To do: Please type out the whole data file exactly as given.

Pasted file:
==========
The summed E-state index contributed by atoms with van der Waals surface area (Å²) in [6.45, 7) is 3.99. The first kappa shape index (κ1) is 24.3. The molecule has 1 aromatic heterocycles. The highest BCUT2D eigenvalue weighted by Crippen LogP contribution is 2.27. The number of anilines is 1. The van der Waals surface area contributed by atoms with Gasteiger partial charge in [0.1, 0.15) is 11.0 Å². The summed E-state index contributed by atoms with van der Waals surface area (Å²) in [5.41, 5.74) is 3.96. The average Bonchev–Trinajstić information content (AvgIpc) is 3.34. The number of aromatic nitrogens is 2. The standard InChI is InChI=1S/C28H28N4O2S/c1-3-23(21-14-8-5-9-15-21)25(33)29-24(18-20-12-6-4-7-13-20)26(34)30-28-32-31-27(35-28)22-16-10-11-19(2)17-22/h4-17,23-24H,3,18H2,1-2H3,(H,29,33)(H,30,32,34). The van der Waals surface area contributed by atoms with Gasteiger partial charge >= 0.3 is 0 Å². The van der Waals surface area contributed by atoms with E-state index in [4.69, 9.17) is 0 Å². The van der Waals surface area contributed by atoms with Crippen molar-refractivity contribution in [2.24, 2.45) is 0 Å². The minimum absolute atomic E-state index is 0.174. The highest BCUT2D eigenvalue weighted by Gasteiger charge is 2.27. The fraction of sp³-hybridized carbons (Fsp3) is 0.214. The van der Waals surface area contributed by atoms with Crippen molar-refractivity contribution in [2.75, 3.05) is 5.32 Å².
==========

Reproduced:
The summed E-state index contributed by atoms with van der Waals surface area (Å²) in [6.45, 7) is 3.99. The first kappa shape index (κ1) is 24.3. The molecule has 1 aromatic heterocycles. The highest BCUT2D eigenvalue weighted by Crippen LogP contribution is 2.27. The number of anilines is 1. The van der Waals surface area contributed by atoms with Gasteiger partial charge in [0.1, 0.15) is 11.0 Å². The summed E-state index contributed by atoms with van der Waals surface area (Å²) in [5.41, 5.74) is 3.96. The average Bonchev–Trinajstić information content (AvgIpc) is 3.34. The number of aromatic nitrogens is 2. The standard InChI is InChI=1S/C28H28N4O2S/c1-3-23(21-14-8-5-9-15-21)25(33)29-24(18-20-12-6-4-7-13-20)26(34)30-28-32-31-27(35-28)22-16-10-11-19(2)17-22/h4-17,23-24H,3,18H2,1-2H3,(H,29,33)(H,30,32,34). The van der Waals surface area contributed by atoms with Gasteiger partial charge >= 0.3 is 0 Å². The van der Waals surface area contributed by atoms with E-state index in [4.69, 9.17) is 0 Å². The van der Waals surface area contributed by atoms with Crippen molar-refractivity contribution in [2.24, 2.45) is 0 Å². The minimum absolute atomic E-state index is 0.174. The highest BCUT2D eigenvalue weighted by Gasteiger charge is 2.27. The fraction of sp³-hybridized carbons (Fsp3) is 0.214. The van der Waals surface area contributed by atoms with Crippen molar-refractivity contribution in [2.75, 3.05) is 5.32 Å².